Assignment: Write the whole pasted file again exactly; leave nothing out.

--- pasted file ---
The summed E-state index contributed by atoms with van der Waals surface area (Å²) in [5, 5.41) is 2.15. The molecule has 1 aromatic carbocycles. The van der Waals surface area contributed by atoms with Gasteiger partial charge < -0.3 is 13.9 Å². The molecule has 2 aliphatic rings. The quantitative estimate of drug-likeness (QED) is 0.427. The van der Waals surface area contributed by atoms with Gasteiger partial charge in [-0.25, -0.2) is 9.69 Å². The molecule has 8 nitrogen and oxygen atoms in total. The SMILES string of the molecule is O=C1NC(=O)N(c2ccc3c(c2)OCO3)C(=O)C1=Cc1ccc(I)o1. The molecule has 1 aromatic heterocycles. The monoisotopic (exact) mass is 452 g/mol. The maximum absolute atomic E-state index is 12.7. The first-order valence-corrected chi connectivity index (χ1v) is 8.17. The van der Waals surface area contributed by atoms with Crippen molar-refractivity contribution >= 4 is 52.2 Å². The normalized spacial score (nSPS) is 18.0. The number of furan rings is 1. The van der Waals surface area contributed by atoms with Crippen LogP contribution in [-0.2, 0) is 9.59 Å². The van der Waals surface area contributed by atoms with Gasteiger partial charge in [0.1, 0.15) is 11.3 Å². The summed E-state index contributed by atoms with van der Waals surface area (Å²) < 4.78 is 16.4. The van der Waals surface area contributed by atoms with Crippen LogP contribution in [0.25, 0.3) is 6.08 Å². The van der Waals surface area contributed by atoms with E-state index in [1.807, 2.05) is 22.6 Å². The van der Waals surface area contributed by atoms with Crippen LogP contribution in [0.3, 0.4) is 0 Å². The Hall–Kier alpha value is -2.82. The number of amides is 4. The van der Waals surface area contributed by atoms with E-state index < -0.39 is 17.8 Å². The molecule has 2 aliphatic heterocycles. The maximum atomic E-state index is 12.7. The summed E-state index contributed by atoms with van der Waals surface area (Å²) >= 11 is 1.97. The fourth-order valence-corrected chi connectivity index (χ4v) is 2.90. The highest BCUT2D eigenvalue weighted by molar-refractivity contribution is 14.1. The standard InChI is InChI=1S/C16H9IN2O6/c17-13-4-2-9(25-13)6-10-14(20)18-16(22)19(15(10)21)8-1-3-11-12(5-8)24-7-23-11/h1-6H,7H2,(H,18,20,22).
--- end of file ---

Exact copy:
The summed E-state index contributed by atoms with van der Waals surface area (Å²) in [5, 5.41) is 2.15. The molecule has 1 aromatic carbocycles. The van der Waals surface area contributed by atoms with Gasteiger partial charge < -0.3 is 13.9 Å². The molecule has 2 aliphatic rings. The quantitative estimate of drug-likeness (QED) is 0.427. The van der Waals surface area contributed by atoms with Gasteiger partial charge in [-0.25, -0.2) is 9.69 Å². The molecule has 8 nitrogen and oxygen atoms in total. The SMILES string of the molecule is O=C1NC(=O)N(c2ccc3c(c2)OCO3)C(=O)C1=Cc1ccc(I)o1. The molecule has 1 aromatic heterocycles. The monoisotopic (exact) mass is 452 g/mol. The maximum absolute atomic E-state index is 12.7. The first-order valence-corrected chi connectivity index (χ1v) is 8.17. The van der Waals surface area contributed by atoms with Crippen molar-refractivity contribution >= 4 is 52.2 Å². The normalized spacial score (nSPS) is 18.0. The number of furan rings is 1. The van der Waals surface area contributed by atoms with Crippen LogP contribution in [-0.2, 0) is 9.59 Å². The van der Waals surface area contributed by atoms with Gasteiger partial charge in [0.1, 0.15) is 11.3 Å². The summed E-state index contributed by atoms with van der Waals surface area (Å²) < 4.78 is 16.4. The van der Waals surface area contributed by atoms with Crippen LogP contribution in [0.25, 0.3) is 6.08 Å². The van der Waals surface area contributed by atoms with E-state index in [1.807, 2.05) is 22.6 Å². The van der Waals surface area contributed by atoms with Crippen LogP contribution in [0.3, 0.4) is 0 Å². The Hall–Kier alpha value is -2.82. The number of amides is 4. The van der Waals surface area contributed by atoms with E-state index < -0.39 is 17.8 Å². The molecule has 2 aliphatic heterocycles. The maximum atomic E-state index is 12.7. The summed E-state index contributed by atoms with van der Waals surface area (Å²) >= 11 is 1.97. The fourth-order valence-corrected chi connectivity index (χ4v) is 2.90. The highest BCUT2D eigenvalue weighted by molar-refractivity contribution is 14.1. The standard InChI is InChI=1S/C16H9IN2O6/c17-13-4-2-9(25-13)6-10-14(20)18-16(22)19(15(10)21)8-1-3-11-12(5-8)24-7-23-11/h1-6H,7H2,(H,18,20,22).